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April 15, 2004 Managing Editor Regular News CCRCs may be banned from federal court CCRCs may be banned from federal court Mark D. Killian Managing Editor A bill that prohibits the state’s capital collateral regional counsels from representing Florida death row inmates in federal appeals has cleared the House.On a 77-to -44 vote April 1, the full House moved HB 1847, introduced by Rep. Joe Negron, R-Stuart, who said he is philosophically opposed to having state-paid lawyers represent inmates in federal court and noted Florida is under no constitutional obligation to do so. Negron said federal public defenders could handle those cases. The bill also would cut the CCRC’s budget by 25 percent or $1.7 million; proportionate, Negron said, to the time CCRC now spends in federal court.Opponents, however, said cutting the CCRC’s budget and prohibiting those lawyers from handling federal appeals would only slow down the entire collateral appeals process and that there is no federal system now in place to pick up these cases. At News press time, there was no companion bill in the Senate.Negron said this is a separation of powers issue, and it should be up to federal public defenders to represent Florida death row inmates if they file collateral appeals in federal court.“It is my belief that the state of Florida should not be spending taxpayer dollars to represent individuals that are not in our state courts,” Negron said a few days earlier when the bill was heard in the House Appropriations Committee. “If they are in federal court and there are federal funds available to represent them, I believe that the federal public defenders are perfectly competent to handle those cases, and I prefer that our money be spent on other projects.”Rep. Tim Ryan, D-Dania Beach, argued against the bill, noting death cases are some of the most complicated in the criminal justice system and changing lawyers when the appeals get into federal court would slow the process down.“If you have a case where there are 40 boxes of files, aren’t we really being inefficient by handing that case off from the CCRC lawyer — who also gets reimbursed by the federal government — and giving it to a federal public defender who has to start cold?” Ryan asked in committee.Rep. Stacy Ritter, D-Coral Springs, asked how the $1.7 million cut to the CCRC budget was arrived at. Negron responded that the $1.7 million was a “conservative” estimate based on the amount of time the CCRC attorneys spend in federal court.“Since they are no longer going to be spending that time in federal court under this proposal, we reduced their budget by that percentage,” Negron said.The staff analysis of the bill said, “The capital collateral counsels testified before the Subcommittee on Judicial Appropriations that approximately 40 percent of their time is spent on federal matters. The operating budget for these two regions for the FY 2004-05 is $7.2 million. Forty percent of $7.2 million translates to an approximate $2.9 million of additional savings. The House budget contemplates a $1.7 million savings.”Ryan, however, challenged those figures, saying the time CCRC spent in federal court is closer to 10 percent of their time. In a telephone interview after the committee meeting, Neal Dupree, of the CCRC-South, confirmed his lawyers spend less than 10 percent of their time in federal court and are reimbursed for the time working on federal appeals “to the penny.”“I have personally gone through every time sheet for the last 15 months in my office, and of 30,000 possible hours.. . we spent 1,000 in federal court,” Dupree said.Dupree also said the federal public defenders do not currently have the staff in place or experience to handle all the state’s death penalty appeals, “which will cause delays in these cases.”Ritter also said the bipartisan Florida Legislature Commission on Capital Cases — which consists of Sens. Skip Campbell, D-Ft. Lauderdale (recently named chair), and Alex Villalobos, R-Miami, Reps. Sandy Adams, R-Oviedo, and Dan Gelber, D-Miami Beach, and Judges Charles Canaday of the Second DCA and Richard Luce of the Sixth Circuit — unanimously voted to oppose the bill, saying it was in the best interest of the administration of justice in capital cases that the CCRCs represent the inmate throughout the process.During floor debate, Ritter also said the bill breaks a promise the legislature made a year ago when the CCRC-North was privatized as a experiment to keep the CCRC process intact for three years.“This is only the first year of that three-year program,” Ritter said. “Don’t break your promise.”On the floor, Rep. Gelber said the bill would result in “uneven lawyering” for people in a very complex appellate process.“The result will be — for all of you folks who consider yourself pro law enforcement — that you will see over the next decade horror stories of habeas abuse because of incompetent representation in the appellate process.”That, he said, would result in people spending more time on death row.Rep. Dennis Baxley, R-Ocala, who supports the bill, said on the House floor that he thinks getting a new lawyer at the federal level would be beneficial to the death row inmates.“If you have been losing in state court, you need a new lawyer,” Baxley said. “So as far as I’m concerned, this is a great move for the people you are trying to defend. If they are going to federal court, let a federal lawyer represent them and give these folks a chance to have a new lawyer.”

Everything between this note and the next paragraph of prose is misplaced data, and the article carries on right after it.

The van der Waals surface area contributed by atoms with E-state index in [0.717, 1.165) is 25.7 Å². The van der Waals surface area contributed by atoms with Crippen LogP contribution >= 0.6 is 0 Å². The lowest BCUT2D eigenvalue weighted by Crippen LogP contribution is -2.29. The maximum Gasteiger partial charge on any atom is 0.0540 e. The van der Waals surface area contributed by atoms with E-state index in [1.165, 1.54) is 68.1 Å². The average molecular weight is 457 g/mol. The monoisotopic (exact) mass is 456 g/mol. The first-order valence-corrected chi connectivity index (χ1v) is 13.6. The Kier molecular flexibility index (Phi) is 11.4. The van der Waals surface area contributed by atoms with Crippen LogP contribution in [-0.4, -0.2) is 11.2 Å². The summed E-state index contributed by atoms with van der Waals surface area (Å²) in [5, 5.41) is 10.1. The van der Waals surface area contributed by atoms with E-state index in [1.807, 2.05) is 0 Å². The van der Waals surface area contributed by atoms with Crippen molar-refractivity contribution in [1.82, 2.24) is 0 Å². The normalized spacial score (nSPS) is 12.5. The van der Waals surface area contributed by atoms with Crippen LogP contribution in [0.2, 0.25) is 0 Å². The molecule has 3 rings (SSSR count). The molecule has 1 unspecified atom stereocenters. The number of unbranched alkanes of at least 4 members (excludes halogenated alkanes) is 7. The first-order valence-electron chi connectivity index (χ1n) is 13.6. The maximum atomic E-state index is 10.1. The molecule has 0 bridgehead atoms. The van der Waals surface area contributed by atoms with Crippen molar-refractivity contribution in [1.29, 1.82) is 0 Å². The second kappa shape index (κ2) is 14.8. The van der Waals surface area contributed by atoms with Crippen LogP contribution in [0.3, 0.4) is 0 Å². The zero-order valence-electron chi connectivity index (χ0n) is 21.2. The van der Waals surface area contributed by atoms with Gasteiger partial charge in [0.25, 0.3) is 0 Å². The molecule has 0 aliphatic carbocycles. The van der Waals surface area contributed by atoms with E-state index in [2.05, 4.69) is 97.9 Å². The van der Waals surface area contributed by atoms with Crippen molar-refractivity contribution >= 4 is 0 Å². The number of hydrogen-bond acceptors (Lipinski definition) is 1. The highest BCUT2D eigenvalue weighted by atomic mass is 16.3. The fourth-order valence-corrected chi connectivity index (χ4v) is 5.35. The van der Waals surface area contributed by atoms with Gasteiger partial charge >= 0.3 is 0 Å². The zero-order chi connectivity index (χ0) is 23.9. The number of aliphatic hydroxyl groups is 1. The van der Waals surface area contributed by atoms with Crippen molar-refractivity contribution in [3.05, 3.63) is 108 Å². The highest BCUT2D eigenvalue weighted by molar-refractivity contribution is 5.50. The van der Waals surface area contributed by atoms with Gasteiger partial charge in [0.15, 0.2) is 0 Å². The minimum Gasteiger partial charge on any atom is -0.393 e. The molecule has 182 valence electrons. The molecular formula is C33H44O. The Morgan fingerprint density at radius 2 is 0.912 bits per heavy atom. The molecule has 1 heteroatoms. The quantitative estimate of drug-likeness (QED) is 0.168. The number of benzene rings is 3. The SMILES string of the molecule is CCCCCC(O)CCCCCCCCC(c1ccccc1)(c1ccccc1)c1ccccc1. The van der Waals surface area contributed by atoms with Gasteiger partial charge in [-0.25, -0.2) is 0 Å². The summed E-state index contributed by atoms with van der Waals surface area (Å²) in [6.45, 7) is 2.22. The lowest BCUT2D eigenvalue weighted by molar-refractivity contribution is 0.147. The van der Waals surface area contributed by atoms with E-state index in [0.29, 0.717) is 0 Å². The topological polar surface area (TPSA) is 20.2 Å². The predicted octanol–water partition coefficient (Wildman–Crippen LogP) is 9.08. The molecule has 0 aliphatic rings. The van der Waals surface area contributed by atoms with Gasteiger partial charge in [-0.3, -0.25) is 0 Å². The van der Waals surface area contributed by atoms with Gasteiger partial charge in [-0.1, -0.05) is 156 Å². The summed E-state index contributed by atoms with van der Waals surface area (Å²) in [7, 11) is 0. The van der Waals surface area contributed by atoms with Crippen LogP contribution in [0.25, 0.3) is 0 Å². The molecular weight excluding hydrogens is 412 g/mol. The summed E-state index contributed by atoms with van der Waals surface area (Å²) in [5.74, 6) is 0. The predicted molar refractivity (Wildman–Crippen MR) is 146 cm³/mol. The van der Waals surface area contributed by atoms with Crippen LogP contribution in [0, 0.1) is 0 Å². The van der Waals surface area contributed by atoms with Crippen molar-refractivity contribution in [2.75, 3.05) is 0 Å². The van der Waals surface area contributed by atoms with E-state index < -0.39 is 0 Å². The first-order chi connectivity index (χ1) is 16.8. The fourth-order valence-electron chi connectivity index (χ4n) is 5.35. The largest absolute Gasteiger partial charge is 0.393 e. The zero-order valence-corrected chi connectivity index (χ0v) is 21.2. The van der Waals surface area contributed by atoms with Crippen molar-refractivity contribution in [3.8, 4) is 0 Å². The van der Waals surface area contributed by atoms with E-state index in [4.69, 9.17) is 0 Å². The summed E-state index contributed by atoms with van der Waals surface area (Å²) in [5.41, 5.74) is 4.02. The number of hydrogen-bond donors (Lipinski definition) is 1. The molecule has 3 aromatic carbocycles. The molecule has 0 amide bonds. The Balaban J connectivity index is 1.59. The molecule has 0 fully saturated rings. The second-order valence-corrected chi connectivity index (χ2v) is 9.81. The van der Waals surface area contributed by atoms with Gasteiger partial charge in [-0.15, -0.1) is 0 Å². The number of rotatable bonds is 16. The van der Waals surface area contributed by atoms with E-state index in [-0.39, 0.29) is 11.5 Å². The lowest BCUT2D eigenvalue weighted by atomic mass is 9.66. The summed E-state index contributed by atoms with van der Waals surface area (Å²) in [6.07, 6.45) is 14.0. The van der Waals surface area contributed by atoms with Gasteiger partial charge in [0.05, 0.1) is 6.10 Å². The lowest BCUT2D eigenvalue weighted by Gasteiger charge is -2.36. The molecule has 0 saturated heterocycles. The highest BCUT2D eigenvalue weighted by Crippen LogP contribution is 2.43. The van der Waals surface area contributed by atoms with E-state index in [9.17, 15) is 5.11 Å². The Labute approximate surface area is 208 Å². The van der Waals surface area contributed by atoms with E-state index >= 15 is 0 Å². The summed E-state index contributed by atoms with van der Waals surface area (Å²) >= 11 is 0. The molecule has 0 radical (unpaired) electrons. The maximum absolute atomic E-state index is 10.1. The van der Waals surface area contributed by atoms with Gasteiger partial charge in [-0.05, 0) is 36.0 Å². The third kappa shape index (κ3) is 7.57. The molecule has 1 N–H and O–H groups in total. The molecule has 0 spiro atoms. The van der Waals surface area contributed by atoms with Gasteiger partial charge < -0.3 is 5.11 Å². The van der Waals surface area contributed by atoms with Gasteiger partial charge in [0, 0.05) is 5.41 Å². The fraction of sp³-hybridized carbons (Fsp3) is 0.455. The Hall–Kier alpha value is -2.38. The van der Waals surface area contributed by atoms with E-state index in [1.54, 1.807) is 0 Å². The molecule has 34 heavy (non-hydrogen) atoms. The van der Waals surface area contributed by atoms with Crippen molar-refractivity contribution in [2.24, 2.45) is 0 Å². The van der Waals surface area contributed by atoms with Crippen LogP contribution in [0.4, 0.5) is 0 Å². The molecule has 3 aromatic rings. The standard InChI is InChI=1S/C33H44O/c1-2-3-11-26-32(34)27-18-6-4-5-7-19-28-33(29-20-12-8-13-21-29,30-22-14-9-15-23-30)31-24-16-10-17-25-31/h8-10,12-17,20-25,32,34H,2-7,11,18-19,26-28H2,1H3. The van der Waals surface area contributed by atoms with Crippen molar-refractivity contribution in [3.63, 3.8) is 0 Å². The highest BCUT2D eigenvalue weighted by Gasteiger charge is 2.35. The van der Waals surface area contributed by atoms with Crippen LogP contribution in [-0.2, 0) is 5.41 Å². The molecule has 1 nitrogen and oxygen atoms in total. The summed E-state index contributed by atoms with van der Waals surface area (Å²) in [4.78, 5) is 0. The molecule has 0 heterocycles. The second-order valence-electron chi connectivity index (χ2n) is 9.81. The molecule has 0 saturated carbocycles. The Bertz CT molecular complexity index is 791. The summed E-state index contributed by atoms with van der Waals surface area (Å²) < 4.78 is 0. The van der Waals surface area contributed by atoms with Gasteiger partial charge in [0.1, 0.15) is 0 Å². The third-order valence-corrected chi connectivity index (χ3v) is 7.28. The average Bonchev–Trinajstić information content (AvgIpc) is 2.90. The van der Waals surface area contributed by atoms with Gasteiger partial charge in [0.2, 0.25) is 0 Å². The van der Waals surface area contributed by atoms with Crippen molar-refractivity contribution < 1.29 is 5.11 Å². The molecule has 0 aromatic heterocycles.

Sign up for our COVID-19 newsletter to stay up-to-date on the latest coronavirus news throughout New York Citing “stubborn” economic and social problems that have “persisted for decades,” Gov. Andrew Cuomo has proposed two separate minimum wage hikes for workers—one for the state and a more ambitious increase for New York City—and tax relief for small businesses as well as several more economic-related initiatives he hopes to have passed as part of this year’s budget.Under Cuomo’s proposal, the state’s minimum wage would be raised to $10.50 by the end of 2016. In New York City, Cuomo is proposing hiking the minimum wage to $11.50 because of the higher cost of living in the city compared to other areas in the state. If these hikes are approved, New York would have the highest state minimum wage in the country.“It’s too easy to say, ‘Get a job,’ ” Cuomo said on Sunday. “You need to get a job, which means you need to have the training and skill to get the job, which means the job has to exist. When you get the job, the job has to pay enough that you can pay the rent, and you can pay for food, and it’s a sustainable wage.”The wage hike is one part of Cuomo’s so-called 10-point plan to combat poverty and inequality.His initiative also includes student loan relief, doubling funding to tackle high unemployment in minority communities, investing nearly $500 million in affordable housing and more than $200 million in homeless services, and $4.5 million to battle hunger. The governor also proposed reducing the income tax rate for small businesses from 6.5 percent to 2.5 percent. The tax cut would drop over a three-year period starting in 2016. Small businesses that file under the corporate franchise tax would be eligible.“That is the lowest level in 100 years for small businesses,” Cuomo said of the proposed tax cut, “and we believe that’s going to be a real shot in the arm for the labor market.”The minimum wage hike and small business tax cut announcement comes days before Cuomo delivers his fifth State of the State address, when he’ll officially lay out his roadmap for 2015. His anti-poverty campaign is expected to be on the list of issues he’ll discuss.But looking at his legislative prospects in Albany, the governor may face his biggest battle over the minimum wage hike.In November State Sen. Dean Skelos (R-Rockville Centre) shot down a potential minimum wage hike, noting that the Legislature had previously passed an hourly wage hike as part of the 2013-2014 budget, increasing the minimum wage to $9 per hour by the end of 2015. The Republican majority leader also nixed helping children of undocumented immigrants acquire citizenship rights through the Dream Act and opposed campaign finance reform involving public funds.“There will be a discussion, I’m sure,” Skelos said, according to Capital New York. “We’re not doing Dream Act, we’re not doing minimum wage, we’re not doing taxpayer financing. If there are other reforms we can come up with, then I’m for it.”Cuomo explained that despite the passage of the earlier hike, a second increase was necessary. “The wage gap is continuing to grow,” he said.The state’s current minimum wage is $8.75.Addressing concerns of college graduates drowning in debt, Cuomo proposed a “get on your feet” loan forgiveness program for graduates who attended a college in New York and continue to live in the state, earn less than $50,000 per year and participate in the federal Pay As You Earn Repayment Plan (PAYE). For those graduates, the state will pay the difference between what the federal government covers and the graduate’s total monthly loan payment.